Ahmed talked us through the different features of the Grip and how some of them worked. The Nuvo Pro Game Grip has two speakers directly behind the device, as well as an built-in vibration function. Music and other media can be played through the gadget, I was told. It also has it’s own battery life, which is represented by four small LED lights on the back. Additionally, it comes with four suction buttons – which I assume are to increase the player’s gaming experience.
Another feature – one which I find particularly interesting – is that the Grip can charge your iDevice whilst you’re on the move. It also has a mini-USB port to boot (a mini-USB cable is included in the box), as well as additions such as a headphone jack and volume controls.
The Grip is designed with user comfort in mind, because the overall shape of the gadget is rounded and ergonomic, being just the right dimensions to fit comfortably into one’s hands. It’s also quite lightweight, too, if a little too light for my preference.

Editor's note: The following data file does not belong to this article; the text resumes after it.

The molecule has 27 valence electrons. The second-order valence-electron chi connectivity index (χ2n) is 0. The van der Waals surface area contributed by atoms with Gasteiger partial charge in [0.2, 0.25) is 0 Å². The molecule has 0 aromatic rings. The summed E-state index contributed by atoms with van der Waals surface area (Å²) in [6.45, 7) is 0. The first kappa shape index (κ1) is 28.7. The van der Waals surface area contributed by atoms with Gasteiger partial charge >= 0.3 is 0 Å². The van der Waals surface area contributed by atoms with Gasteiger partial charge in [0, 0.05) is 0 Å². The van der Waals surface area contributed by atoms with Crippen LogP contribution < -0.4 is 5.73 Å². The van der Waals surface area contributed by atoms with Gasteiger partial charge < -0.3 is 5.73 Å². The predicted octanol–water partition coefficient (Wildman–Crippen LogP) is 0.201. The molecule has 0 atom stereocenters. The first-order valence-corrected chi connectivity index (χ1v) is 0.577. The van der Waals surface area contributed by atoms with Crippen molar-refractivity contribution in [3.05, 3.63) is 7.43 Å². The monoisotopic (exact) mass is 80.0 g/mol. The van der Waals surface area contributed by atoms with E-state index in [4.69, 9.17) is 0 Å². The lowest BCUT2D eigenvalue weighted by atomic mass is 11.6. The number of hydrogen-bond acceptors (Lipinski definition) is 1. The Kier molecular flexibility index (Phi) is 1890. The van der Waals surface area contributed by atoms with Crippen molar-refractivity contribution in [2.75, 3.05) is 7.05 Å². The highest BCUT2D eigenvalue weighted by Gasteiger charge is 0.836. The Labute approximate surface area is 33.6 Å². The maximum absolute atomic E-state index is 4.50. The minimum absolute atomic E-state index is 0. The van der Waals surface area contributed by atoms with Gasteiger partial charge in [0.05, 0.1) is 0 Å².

Currently, the device itself only has one colour – matte red. When asked if they were planning for different colours, Ahmed said that when they head back to their drawing room they will look over what reviews they’ve received (as well as public feedback), and work on that feedback and bring different things to the public. I hope this might include different colours. Y’know, just for spice of choice.
Martin asked if the company had anything else going for it. Ahmed replied with that they do have different ideas, but they wanted to develop the idea of the Nuvo Pro Game Grip first, get it out and get it known to the public – as well as Nuvo Gagdets in the process – and then maybe bring out other products. The Grip is the only product Nuvo currently have on the market at the time of writing, but there’s an iPhone 5 version peaking over the horizon – the Nuvo Pro Game Grip Evolution.